12. Phil says:

    I’m sure living in England, Mandarin is not the most useful language to learn. When I was in East London, I could have done with some conversational Sylheti. Urdu wouldn’t have gone amiss. I would have liked to have been able to order food from my local Chinese takeaway in Cantonese.

    The thing that really annoys me is how all learning has to be vocational. It’s primary purpose is to get jobs and help the economy. Mandarin is now a business language. I love languages; the one thing that puts me off learning languages is attaching ‘business’ to the name of the language.

    Absolutely students should have the opportunity to learn Mandarin. They should also have the opportunity to learn Latin and Classical Greek. Forget about business langauges, students should be taught endagered languages.

    I think everyone should learn sign language. It would bring the deaf into the community and it’s a useful backup should you find yourself in a noisy club and you want to chat someone up.

  13. QianZL says:

    Omniglot: Please correct your information on Penkyamp. Below is the correct tonal marks!

    分 ———- 粉 ———- 训 ———- 芬 ———- 坟 ———- 愤 ———- 份

    fänt —— fãnt ——– fânt ——- fänt ——– fant ——– fánt ——- fànt

  14. QianZL says:

    Hello Omniglot: I’m sorry to take up space in a thread on the Sinitic language. But this is related to a newly invented writing system for a Chinese ethnic group: the Turkic (Oghuz to be precise) Salar (Salazu) ethnic group of Qinghai.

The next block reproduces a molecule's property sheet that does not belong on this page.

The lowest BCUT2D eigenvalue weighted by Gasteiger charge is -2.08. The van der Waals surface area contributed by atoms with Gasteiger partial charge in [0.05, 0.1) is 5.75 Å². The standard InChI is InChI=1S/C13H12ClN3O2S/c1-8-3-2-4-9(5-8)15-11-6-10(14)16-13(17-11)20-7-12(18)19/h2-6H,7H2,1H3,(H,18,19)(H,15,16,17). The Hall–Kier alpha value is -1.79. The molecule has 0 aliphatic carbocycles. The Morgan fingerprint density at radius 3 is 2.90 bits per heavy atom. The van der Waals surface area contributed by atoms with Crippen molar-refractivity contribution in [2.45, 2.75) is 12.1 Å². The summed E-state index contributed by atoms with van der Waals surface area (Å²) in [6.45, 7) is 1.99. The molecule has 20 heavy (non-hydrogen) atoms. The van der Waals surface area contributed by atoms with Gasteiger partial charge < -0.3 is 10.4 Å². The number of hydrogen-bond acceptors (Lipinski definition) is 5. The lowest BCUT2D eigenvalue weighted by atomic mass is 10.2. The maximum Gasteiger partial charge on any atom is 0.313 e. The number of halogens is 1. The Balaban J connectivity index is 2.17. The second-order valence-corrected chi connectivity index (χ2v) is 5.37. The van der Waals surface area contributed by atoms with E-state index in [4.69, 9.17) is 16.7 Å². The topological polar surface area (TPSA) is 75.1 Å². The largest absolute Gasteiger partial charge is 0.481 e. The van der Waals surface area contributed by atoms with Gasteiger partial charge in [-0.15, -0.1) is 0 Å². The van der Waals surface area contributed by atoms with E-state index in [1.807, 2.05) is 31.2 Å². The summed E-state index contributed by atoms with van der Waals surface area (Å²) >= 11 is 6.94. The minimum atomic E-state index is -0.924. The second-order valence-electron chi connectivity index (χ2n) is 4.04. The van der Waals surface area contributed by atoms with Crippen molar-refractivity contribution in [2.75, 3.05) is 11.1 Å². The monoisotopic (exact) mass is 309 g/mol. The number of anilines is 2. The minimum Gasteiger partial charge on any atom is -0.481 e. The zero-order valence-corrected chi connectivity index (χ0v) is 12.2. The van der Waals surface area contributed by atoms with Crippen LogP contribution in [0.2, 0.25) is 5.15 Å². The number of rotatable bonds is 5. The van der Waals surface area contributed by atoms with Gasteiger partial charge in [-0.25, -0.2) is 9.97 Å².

Since 2005, the Salars have adopted the modern Turkish Alphabet and have finalized it in 2008. Now the Salar Youth Forum is in the process of producing 1) Salar Grammar theoretical materials, 2) production of Salar folk songs, poems and translation of Chinese pop songs into the new script and even writing 3) a Salar version of the Wikipedia

    Following is the
    1) Salar Youth Forum, Salar Script and Grammar Section:
    http://salars.cn/bbs/forumdisplay.php?fid=14

    and the

    2) Salar Wikipedia
    http://incubator.wikimedia.org/wiki/Wp/slr/Ana_Sah%C4%B1fa

    Some Salar folk songs captioned with the new script can be found on Youtube under Salar Youth Forum’s “Salır Sazlar” section
    http://www.salars.cn/bbs/forumdisplay.php?fid=47

    Apologize to all the people sharing info on Mandarin here. The Salar Youth Forum is actually written 80% in Mandarin among mainly Mandarin speaking forum members. So it will be very beneficial for you to enjoy its postings on China’s ethnic diversity.

  15. Joselin V says:

    When children are small that’s when new languages need to be introduce, and like Weili said if kids don’t come out of school speaking the chosen language it will be easier for them to learn it at latter age. Learning a language just for learning it I don’t think is viable, but if there is a purpose that will be a success.